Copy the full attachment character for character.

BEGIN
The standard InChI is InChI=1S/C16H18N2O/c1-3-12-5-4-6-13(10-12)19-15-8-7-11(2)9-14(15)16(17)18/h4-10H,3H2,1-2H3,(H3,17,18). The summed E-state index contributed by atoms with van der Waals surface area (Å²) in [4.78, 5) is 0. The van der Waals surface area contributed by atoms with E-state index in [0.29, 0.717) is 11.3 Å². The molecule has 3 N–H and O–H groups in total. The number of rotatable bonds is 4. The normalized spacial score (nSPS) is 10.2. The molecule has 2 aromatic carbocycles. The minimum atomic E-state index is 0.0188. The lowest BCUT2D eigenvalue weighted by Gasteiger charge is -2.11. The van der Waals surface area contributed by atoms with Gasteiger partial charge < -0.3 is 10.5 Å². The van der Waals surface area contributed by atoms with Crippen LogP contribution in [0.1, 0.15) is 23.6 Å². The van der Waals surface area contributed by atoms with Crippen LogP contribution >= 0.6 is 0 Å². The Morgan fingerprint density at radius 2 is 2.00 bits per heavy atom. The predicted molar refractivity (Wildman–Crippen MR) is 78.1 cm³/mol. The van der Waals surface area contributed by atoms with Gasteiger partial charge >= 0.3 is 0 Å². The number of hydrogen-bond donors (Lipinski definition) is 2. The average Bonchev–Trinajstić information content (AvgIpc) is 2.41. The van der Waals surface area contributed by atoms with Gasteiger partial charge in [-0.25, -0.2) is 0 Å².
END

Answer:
The standard InChI is InChI=1S/C16H18N2O/c1-3-12-5-4-6-13(10-12)19-15-8-7-11(2)9-14(15)16(17)18/h4-10H,3H2,1-2H3,(H3,17,18). The summed E-state index contributed by atoms with van der Waals surface area (Å²) in [4.78, 5) is 0. The van der Waals surface area contributed by atoms with E-state index in [0.29, 0.717) is 11.3 Å². The molecule has 3 N–H and O–H groups in total. The number of rotatable bonds is 4. The normalized spacial score (nSPS) is 10.2. The molecule has 2 aromatic carbocycles. The minimum atomic E-state index is 0.0188. The lowest BCUT2D eigenvalue weighted by Gasteiger charge is -2.11. The van der Waals surface area contributed by atoms with Gasteiger partial charge < -0.3 is 10.5 Å². The van der Waals surface area contributed by atoms with Crippen LogP contribution in [0.1, 0.15) is 23.6 Å². The van der Waals surface area contributed by atoms with Crippen LogP contribution >= 0.6 is 0 Å². The Morgan fingerprint density at radius 2 is 2.00 bits per heavy atom. The predicted molar refractivity (Wildman–Crippen MR) is 78.1 cm³/mol. The van der Waals surface area contributed by atoms with Gasteiger partial charge >= 0.3 is 0 Å². The number of hydrogen-bond donors (Lipinski definition) is 2. The average Bonchev–Trinajstić information content (AvgIpc) is 2.41. The van der Waals surface area contributed by atoms with Gasteiger partial charge in [-0.25, -0.2) is 0 Å².